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Loggerhead Shrike

Lanius ludovicianus

Length: 9 inches Wingspan: 13 inches Seasonality: Summer
ID Keys: Black mask, black hooked beak, gray upperparts, black wings, black tail with white edging

Loggerhead Shrike - Lanius ludovicianusThe Loggerhead Shrike is the smaller of the two Shrike species found in South Dakota.  Loggerhead Shrikes are very similar in overall appearance to Northern Shrikes. They are birds of two different seasons in the state, with Loggerhead Shrikes breeding in the state and found here during the summer months, while Northern Shrikes are birds of the winter months in South Dakota. However there are times of the year when both may potentially be found in South Dakota (both species are a possibility in the state in March and April, for example).  Keys to differentiating the two species is found below. 

The Loggerhead Shrike can often be found perching on a post or fence line as it searches for food.  Loggerhead Shrikes have the nickname of "Butcher Bird", because of its habit of impaling the bodies of prey items on spines of plants or on barb wire.  While usually returning later to consume the stored prey, the impaled prey may also serve as a territory marker, and to attract mates to a territory.


Can be found in nearly any open to semi-open country, as long as hunting perches are present.


Primarily feeds on large insects, especially grasshoppers and crickets.  Will also eat small rodents and small birds.   Less common prey includes fish, frogs, salamanders, lizards, snakes, and snails.


Loggerhead Shrikes most frequently hunt by observing from a perch, and swooping down to capture prey when spotted. Food is typically captured on the ground. They may also hover for a short time in search of prey, or even hunt while on the ground.


April through June.  The nest of a Loggerhead Shrike is a cup of sticks, weeds, grasses, and other material, lined with softer material such as hair, grasses, moss, and feathers.  The female lays between 4 and 8 eggs, and she alone incubates them.  When the eggs hatch, both parents help feed the young.  The young fledge after about 3 weeks, and typically stay with the parents for another 3 or 4 weeks after fledging.


Loggerhead Shrikes have a variety of notes in their repertoire which they may string together in long, unpredictable, and variable songs. Songs may consist of whistles, buzzes, trills, warbles, and harsh call notes.

1Click here to hear the song of a Loggerhead Shrike, recorded in San Bernardino County, California.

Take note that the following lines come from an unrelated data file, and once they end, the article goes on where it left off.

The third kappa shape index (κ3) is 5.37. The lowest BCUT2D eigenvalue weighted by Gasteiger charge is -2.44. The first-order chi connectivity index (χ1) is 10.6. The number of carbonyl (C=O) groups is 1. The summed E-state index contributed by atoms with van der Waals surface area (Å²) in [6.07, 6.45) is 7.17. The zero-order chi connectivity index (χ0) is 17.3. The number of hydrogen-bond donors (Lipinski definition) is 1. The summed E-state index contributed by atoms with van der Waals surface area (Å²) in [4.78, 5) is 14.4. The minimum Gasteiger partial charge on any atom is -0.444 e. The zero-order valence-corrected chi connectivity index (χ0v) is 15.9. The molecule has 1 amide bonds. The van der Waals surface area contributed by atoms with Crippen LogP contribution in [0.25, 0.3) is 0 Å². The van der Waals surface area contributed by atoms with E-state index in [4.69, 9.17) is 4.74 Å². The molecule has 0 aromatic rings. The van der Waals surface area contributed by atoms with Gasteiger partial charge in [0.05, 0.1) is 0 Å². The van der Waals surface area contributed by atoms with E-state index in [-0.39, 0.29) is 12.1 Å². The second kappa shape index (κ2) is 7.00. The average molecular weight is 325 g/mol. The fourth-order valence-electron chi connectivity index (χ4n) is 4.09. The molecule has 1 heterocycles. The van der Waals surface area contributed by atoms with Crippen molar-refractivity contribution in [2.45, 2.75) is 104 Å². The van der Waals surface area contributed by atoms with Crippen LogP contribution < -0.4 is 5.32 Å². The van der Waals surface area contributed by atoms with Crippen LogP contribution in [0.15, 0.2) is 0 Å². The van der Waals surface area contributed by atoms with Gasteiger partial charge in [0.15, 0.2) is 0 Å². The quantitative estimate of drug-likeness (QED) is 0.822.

2Click here to hear the begging calls of young Loggerhead Shrike, recorded in Cameron Parish, Louisiana

3Click here to hear the screeching alarm calls of a Loggerhead Shrike, recorded on San Clemente Island off the California coast.


Found year round in the southern half of the United States.  Birds in the Northern Plains and Canada move southward in the fall (including those in South Dakota). 

Interactive eBird Map:

Click here to access an interactive eBird map of Loggerhead Shrike sightings

Similar Species:

The unique plumage with the dark eye mask make it relatively easy to identify, particularly if the "hooked" beak is seen at close range. There is one species however that's extremely similar, and others that could potentially be confused with Loggerhead Shrike:

Conservation Status:

Populations have declined in recent decades.  Loggerhead Shrikes are now nearly absent from the Northeastern United States and locally elsewhere.  It's unclear as to the cause of the decline, although pesticide use (and consumption of poisoned insects) is likely one culprit. Loggerhead Shrikes still have a very wide geographic range and aren't uncommon in parts of their range. However, given the relatively rapid decline in populations, the IUCN lists the Loggerhead Shrike as a "Near Threatened" species.

Further Information:

1) WhatBird - Loggerhead Shrike

2) BirdWeb - Loggerhead Shrike

3) Audubon Guide - Loggerhead Shrike

Photo Information:

December 10th, 2012 - Everglades National Park in Florida - Terry Sohl

Additional Photos:

Click on the image chips or text links below for additional, higher-resolution Loggerhead Shrike photos.

Audio File Credits:

1Ed Pandolfino, XC455607. Accessible at

2Jim Holmes, XC317046. Accessible at

3James Bradley, XC297257. Accessible at


Click on the map below for a higher-resolution view
Loggerhead Shrike - Range Map
South Dakota Status: Uncommon summer resident, more common in the western part of the state.

Additional Loggerhead Shrike Photos
Click for a higher-resolution version of these photos
 Loggerhead Shrike 1 - Lanius ludovicianusLoggerhead Shrike 2 - Lanius ludovicianusLoggerhead Shrike 3 - Lanius ludovicianusLoggerhead Shrike 4 - Lanius ludovicianusLoggerhead Shrike 5 - Lanius ludovicianusLoggerhead Shrike 6 - Lanius ludovicianusLoggerhead Shrike 7 - Lanius ludovicianusLoggerhead Shrike 8 - Lanius ludovicianusLoggerhead Shrike 9 - Lanius ludovicianusLoggerhead Shrike 10 - Lanius ludovicianusLoggerhead Shrike 11 - Lanius ludovicianus